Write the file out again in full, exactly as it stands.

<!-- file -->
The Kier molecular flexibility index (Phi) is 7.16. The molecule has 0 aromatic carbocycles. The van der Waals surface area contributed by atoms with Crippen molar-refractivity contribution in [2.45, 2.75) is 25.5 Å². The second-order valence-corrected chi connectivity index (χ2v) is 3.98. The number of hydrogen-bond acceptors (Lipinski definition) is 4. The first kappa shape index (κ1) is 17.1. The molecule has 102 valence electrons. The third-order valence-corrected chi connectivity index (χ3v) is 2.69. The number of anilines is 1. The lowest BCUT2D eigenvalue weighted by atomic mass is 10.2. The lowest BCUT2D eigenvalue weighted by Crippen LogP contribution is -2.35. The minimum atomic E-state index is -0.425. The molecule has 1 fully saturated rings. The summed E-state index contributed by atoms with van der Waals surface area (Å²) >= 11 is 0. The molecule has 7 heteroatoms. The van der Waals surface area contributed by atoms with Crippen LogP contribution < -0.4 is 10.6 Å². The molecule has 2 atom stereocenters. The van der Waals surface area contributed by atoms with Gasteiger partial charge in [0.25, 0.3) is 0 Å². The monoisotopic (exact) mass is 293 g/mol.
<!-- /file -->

The Kier molecular flexibility index (Phi) is 7.16. The molecule has 0 aromatic carbocycles. The van der Waals surface area contributed by atoms with Crippen molar-refractivity contribution in [2.45, 2.75) is 25.5 Å². The second-order valence-corrected chi connectivity index (χ2v) is 3.98. The number of hydrogen-bond acceptors (Lipinski definition) is 4. The first kappa shape index (κ1) is 17.1. The molecule has 102 valence electrons. The third-order valence-corrected chi connectivity index (χ3v) is 2.69. The number of anilines is 1. The lowest BCUT2D eigenvalue weighted by atomic mass is 10.2. The lowest BCUT2D eigenvalue weighted by Crippen LogP contribution is -2.35. The minimum atomic E-state index is -0.425. The molecule has 1 fully saturated rings. The summed E-state index contributed by atoms with van der Waals surface area (Å²) >= 11 is 0. The molecule has 7 heteroatoms. The van der Waals surface area contributed by atoms with Crippen LogP contribution < -0.4 is 10.6 Å². The molecule has 2 atom stereocenters. The van der Waals surface area contributed by atoms with Gasteiger partial charge in [0.25, 0.3) is 0 Å². The monoisotopic (exact) mass is 293 g/mol.